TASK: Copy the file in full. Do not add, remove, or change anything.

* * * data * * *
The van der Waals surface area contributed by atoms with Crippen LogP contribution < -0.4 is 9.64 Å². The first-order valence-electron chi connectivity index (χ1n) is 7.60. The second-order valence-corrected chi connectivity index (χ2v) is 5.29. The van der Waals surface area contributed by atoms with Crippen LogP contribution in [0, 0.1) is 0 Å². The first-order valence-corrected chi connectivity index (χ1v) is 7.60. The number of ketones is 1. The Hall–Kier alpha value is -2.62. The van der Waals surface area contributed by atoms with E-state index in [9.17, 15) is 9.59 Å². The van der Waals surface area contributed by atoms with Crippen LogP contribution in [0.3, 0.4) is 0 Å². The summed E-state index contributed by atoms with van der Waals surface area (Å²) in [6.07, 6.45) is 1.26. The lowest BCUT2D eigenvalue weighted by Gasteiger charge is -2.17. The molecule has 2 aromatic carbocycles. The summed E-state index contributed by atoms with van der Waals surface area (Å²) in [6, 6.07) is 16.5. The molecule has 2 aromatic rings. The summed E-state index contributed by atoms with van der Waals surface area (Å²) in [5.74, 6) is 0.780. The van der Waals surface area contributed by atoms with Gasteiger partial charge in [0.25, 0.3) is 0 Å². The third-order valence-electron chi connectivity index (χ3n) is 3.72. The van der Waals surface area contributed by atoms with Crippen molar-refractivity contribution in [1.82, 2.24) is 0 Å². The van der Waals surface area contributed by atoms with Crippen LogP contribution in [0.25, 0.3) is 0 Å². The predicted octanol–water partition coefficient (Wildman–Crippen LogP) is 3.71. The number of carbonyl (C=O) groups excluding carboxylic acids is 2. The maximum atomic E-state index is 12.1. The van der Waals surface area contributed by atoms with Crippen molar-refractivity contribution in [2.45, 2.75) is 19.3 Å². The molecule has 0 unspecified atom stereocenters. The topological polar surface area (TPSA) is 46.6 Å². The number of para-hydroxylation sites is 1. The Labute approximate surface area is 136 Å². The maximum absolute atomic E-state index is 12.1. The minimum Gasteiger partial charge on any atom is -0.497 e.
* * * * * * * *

The van der Waals surface area contributed by atoms with Crippen LogP contribution < -0.4 is 9.64 Å². The first-order valence-electron chi connectivity index (χ1n) is 7.60. The second-order valence-corrected chi connectivity index (χ2v) is 5.29. The van der Waals surface area contributed by atoms with Crippen LogP contribution in [0, 0.1) is 0 Å². The first-order valence-corrected chi connectivity index (χ1v) is 7.60. The number of ketones is 1. The Hall–Kier alpha value is -2.62. The van der Waals surface area contributed by atoms with E-state index in [9.17, 15) is 9.59 Å². The van der Waals surface area contributed by atoms with Crippen LogP contribution in [0.3, 0.4) is 0 Å². The summed E-state index contributed by atoms with van der Waals surface area (Å²) in [6.07, 6.45) is 1.26. The lowest BCUT2D eigenvalue weighted by Gasteiger charge is -2.17. The molecule has 2 aromatic carbocycles. The summed E-state index contributed by atoms with van der Waals surface area (Å²) in [6, 6.07) is 16.5. The molecule has 2 aromatic rings. The summed E-state index contributed by atoms with van der Waals surface area (Å²) in [5.74, 6) is 0.780. The van der Waals surface area contributed by atoms with Gasteiger partial charge in [0.25, 0.3) is 0 Å². The third-order valence-electron chi connectivity index (χ3n) is 3.72. The van der Waals surface area contributed by atoms with Crippen molar-refractivity contribution in [1.82, 2.24) is 0 Å². The van der Waals surface area contributed by atoms with Crippen LogP contribution in [0.25, 0.3) is 0 Å². The predicted octanol–water partition coefficient (Wildman–Crippen LogP) is 3.71. The number of carbonyl (C=O) groups excluding carboxylic acids is 2. The maximum atomic E-state index is 12.1. The van der Waals surface area contributed by atoms with Crippen molar-refractivity contribution in [2.45, 2.75) is 19.3 Å². The molecule has 0 unspecified atom stereocenters. The topological polar surface area (TPSA) is 46.6 Å². The number of para-hydroxylation sites is 1. The Labute approximate surface area is 136 Å². The maximum absolute atomic E-state index is 12.1. The minimum Gasteiger partial charge on any atom is -0.497 e.